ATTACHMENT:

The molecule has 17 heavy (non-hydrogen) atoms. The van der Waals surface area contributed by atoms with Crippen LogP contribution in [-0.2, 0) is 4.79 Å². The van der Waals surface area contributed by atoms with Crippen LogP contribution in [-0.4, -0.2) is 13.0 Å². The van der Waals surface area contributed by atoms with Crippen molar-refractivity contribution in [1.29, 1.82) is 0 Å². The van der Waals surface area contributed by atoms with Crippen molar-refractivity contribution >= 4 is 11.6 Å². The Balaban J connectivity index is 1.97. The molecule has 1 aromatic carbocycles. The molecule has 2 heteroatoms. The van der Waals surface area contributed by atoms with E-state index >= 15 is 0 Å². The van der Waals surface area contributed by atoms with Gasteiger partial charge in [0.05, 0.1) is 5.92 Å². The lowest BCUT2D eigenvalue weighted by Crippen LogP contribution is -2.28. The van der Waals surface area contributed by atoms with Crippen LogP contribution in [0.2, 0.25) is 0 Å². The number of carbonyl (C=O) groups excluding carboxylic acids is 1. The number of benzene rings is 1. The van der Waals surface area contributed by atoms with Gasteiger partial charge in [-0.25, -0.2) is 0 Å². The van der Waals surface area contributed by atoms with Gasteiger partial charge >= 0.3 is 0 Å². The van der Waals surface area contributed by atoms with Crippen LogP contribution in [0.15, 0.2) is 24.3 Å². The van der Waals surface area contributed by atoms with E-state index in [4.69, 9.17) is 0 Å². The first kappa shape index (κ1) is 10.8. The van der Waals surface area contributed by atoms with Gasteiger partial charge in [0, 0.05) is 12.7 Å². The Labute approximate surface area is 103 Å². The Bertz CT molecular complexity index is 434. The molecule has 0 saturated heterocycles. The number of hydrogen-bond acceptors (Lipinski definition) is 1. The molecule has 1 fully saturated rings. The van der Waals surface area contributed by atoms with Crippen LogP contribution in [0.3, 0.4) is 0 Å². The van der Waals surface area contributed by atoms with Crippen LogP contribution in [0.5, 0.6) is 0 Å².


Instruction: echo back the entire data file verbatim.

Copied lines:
The molecule has 17 heavy (non-hydrogen) atoms. The van der Waals surface area contributed by atoms with Crippen LogP contribution in [-0.2, 0) is 4.79 Å². The van der Waals surface area contributed by atoms with Crippen LogP contribution in [-0.4, -0.2) is 13.0 Å². The van der Waals surface area contributed by atoms with Crippen molar-refractivity contribution in [1.29, 1.82) is 0 Å². The van der Waals surface area contributed by atoms with Crippen molar-refractivity contribution >= 4 is 11.6 Å². The Balaban J connectivity index is 1.97. The molecule has 1 aromatic carbocycles. The molecule has 2 heteroatoms. The van der Waals surface area contributed by atoms with E-state index >= 15 is 0 Å². The van der Waals surface area contributed by atoms with Gasteiger partial charge in [0.05, 0.1) is 5.92 Å². The lowest BCUT2D eigenvalue weighted by Crippen LogP contribution is -2.28. The van der Waals surface area contributed by atoms with Crippen LogP contribution in [0.2, 0.25) is 0 Å². The number of carbonyl (C=O) groups excluding carboxylic acids is 1. The number of benzene rings is 1. The van der Waals surface area contributed by atoms with Gasteiger partial charge in [-0.25, -0.2) is 0 Å². The van der Waals surface area contributed by atoms with Gasteiger partial charge >= 0.3 is 0 Å². The van der Waals surface area contributed by atoms with Crippen LogP contribution in [0.15, 0.2) is 24.3 Å². The van der Waals surface area contributed by atoms with E-state index in [4.69, 9.17) is 0 Å². The first kappa shape index (κ1) is 10.8. The van der Waals surface area contributed by atoms with Gasteiger partial charge in [0, 0.05) is 12.7 Å². The Labute approximate surface area is 103 Å². The Bertz CT molecular complexity index is 434. The molecule has 0 saturated heterocycles. The number of hydrogen-bond acceptors (Lipinski definition) is 1. The molecule has 1 fully saturated rings. The van der Waals surface area contributed by atoms with Crippen LogP contribution in [0.3, 0.4) is 0 Å². The van der Waals surface area contributed by atoms with Crippen LogP contribution in [0.5, 0.6) is 0 Å².